Although it is commonly assumed that consumers benefit from the application of competition law, this is not necessarily always the case. Economic efficiency is paramount; thus, competition law in Europe and antitrust law in the United States are designed primarily to protect business competitors (and in Europe to promote market integration), and it is only incidentally that such law may also serve to protect consumers. That is the essential starting point of this penetrating critique. The author explores the extent to which US antitrust law and EC competition law adequately safeguard consumer interests. Specifically, he shows how the two jurisdictions have gone about evaluating collusive practices, abusive conduct by dominant firms and merger activity, and how the policies thus formed have impacted upon the promotion of consumer interests. He argues that unless consumer interests are directly and specifically addressed in the assessment process, maximization of consumer welfare is not sufficiently achieved. Using rigorous analysis he develops legal arguments that can accomplish such goals as the following: - replace the economic theory of 'consumer welfare' with a principle of consumer well-being; - build consumer benefits into specific areas of competition policy; - assess competition cases so that income distribution effects are more beneficial to consumers; and - control mergers in such a way that efficiencies are passed directly to consumers. The author argues that, in the last analysis, the promotion of consumer well-being should be the sole or at least the primary goal of any antitrust regime. Lawyers and scholars interested in the application and development and reform of competition law and policy will welcome this book. They will find not only a fresh approach to interpretation and practice in their field - comparing and contrasting two major systems of competition law - but also an extremely lucid analysis of the various economic arguments used to highlight the consumer welfare enhancing or welfare reducing effects of business practices.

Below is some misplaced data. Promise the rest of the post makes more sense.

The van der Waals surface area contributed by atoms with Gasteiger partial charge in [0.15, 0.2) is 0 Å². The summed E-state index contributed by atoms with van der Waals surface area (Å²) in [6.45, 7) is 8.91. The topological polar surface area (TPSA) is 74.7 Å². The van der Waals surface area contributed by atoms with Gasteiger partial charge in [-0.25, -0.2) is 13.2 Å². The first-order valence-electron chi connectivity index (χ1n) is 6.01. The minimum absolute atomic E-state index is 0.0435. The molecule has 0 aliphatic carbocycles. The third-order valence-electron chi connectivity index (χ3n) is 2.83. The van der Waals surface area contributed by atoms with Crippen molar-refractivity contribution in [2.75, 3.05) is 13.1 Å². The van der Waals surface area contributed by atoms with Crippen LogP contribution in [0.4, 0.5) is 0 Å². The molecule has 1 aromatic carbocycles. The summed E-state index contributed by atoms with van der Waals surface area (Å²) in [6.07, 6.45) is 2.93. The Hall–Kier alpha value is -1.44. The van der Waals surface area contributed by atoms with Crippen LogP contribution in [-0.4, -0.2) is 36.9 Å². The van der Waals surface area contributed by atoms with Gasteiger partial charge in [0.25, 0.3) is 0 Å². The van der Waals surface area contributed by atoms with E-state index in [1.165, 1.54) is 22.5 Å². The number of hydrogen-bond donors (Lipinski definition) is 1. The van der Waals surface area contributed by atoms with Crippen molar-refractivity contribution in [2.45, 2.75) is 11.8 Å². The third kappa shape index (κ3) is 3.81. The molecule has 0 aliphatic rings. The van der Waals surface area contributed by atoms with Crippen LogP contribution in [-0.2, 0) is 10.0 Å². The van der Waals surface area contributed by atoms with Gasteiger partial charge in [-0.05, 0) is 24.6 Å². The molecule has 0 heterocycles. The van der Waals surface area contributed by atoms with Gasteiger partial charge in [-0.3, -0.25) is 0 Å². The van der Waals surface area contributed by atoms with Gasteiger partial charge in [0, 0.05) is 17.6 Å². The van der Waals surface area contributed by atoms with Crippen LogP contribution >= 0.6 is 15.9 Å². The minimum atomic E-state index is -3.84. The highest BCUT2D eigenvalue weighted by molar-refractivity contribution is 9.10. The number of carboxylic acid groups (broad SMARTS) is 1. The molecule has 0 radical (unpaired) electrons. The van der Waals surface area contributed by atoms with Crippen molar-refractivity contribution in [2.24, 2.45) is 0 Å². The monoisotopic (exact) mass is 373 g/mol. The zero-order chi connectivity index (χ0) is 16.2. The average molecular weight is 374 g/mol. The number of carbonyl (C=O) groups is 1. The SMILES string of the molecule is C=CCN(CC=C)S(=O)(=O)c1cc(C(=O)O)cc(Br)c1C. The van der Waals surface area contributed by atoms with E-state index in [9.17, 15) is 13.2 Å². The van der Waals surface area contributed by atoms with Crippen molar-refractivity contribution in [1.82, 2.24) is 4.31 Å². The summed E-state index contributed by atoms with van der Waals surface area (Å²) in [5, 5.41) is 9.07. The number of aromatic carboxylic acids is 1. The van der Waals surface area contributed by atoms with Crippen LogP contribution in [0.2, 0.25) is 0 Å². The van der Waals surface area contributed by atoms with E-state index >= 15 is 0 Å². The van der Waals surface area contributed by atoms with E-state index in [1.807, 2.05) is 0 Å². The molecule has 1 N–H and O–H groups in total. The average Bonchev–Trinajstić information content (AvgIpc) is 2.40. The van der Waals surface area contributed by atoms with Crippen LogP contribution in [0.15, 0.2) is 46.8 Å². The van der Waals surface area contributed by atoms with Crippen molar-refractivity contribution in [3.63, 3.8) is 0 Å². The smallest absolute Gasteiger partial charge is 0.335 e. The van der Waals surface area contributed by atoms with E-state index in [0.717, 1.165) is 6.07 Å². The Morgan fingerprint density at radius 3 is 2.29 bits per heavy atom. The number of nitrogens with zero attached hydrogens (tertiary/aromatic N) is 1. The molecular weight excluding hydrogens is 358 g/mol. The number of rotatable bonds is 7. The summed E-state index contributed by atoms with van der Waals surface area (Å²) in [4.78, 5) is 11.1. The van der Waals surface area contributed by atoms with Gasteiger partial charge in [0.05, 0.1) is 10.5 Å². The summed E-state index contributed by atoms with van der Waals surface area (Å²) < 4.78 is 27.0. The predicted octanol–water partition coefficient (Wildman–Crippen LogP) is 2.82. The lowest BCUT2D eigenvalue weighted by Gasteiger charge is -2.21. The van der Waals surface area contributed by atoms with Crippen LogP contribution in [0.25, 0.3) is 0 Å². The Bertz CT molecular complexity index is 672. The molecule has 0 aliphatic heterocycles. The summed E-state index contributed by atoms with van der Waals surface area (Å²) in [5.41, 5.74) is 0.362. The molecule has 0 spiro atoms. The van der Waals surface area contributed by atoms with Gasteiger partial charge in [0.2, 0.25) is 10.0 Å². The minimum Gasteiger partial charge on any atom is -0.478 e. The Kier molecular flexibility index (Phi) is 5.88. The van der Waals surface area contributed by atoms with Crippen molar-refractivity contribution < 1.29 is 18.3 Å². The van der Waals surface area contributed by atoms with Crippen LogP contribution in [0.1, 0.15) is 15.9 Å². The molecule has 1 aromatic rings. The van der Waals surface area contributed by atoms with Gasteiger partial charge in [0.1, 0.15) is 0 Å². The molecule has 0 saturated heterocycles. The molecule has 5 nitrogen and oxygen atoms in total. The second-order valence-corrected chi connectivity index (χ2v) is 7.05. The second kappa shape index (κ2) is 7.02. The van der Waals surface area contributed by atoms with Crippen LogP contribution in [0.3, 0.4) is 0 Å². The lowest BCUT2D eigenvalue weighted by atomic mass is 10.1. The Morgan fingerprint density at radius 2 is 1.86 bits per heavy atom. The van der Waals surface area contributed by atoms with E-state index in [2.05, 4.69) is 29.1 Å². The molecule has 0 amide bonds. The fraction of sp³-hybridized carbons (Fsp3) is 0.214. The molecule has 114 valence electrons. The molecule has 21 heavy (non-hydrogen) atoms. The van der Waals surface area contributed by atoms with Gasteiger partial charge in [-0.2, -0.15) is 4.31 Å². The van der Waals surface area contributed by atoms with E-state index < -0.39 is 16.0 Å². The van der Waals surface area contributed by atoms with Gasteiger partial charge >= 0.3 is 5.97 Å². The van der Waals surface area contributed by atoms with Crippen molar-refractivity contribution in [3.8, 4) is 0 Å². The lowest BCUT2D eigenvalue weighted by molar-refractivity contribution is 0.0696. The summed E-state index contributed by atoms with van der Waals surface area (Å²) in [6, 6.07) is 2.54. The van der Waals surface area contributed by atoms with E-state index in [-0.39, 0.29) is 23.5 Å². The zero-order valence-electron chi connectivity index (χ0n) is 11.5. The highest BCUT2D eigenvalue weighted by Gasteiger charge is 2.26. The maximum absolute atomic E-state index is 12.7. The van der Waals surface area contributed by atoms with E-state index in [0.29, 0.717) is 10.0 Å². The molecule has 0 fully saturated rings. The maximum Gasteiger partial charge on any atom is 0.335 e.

Superplasticity is the ability of polycrystalline materials under certain conditions to exhibit extreme tensile elongation in a nearly homogeneous/isotropic manner. Historically, this phenomenon was discovered and systematically studied by metallurgists and physicists. They, along with practising engineers, used materials in the superplastic state for materials forming applications. Metallurgists concluded that they had the necessary information on superplasticity and so theoretical studies focussed mostly on understanding the physical and metallurgi- cal properties of superplastic materials. Practical applications, in contrast, were led by empirical approaches, rules of thumb and creative design. It has become clear that mathematical models of superplastic deformation as well as analyses for metal working processes that exploit the superplastic state are not adequate. A systematic approach based on the methods of mechanics of solids is likely to prove useful in improving the situation. The present book aims at the following. 1. Outline briefly the techniques of mechanics of solids, particularly as it applies to strain rate sensitive materials. 2. Assess the present level of investigations on the mechanical behaviour of superplastics. 3. Formulate the main issues and challenges in mechanics ofsuperplasticity. 4. Analyse the mathematical models/constitutive equations for superplastic flow from the viewpoint of mechanics. 5. Review the models of superplastic metal working processes. 6. Indicate with examples new results that may be obtained using the methods of mechanics of solids.
S. A. Lloyd proposes a radically new interpretation of Hobbes's Leviathan that shows transcendent interests--interests that override the fear of death--to be crucial to both Hobbes's analysis of social disorder and his proposed remedy to it. Most previous commentators in the analytic philosophical tradition have argued that Hobbes thought that credible threats of physical force could be sufficient to deter people from political insurrection. Professor Lloyd convincingly shows that because Hobbes took the transcendence of religious and moral interests seriously, he never believed that mere physical force could ensure social order. Lloyd's interpretation demonstrates the ineliminability of that half of Leviathan devoted to religion, and attributes to Hobbes a much more plausible conception of human nature than the narrow psychological egoism traditionally attributed to Hobbes.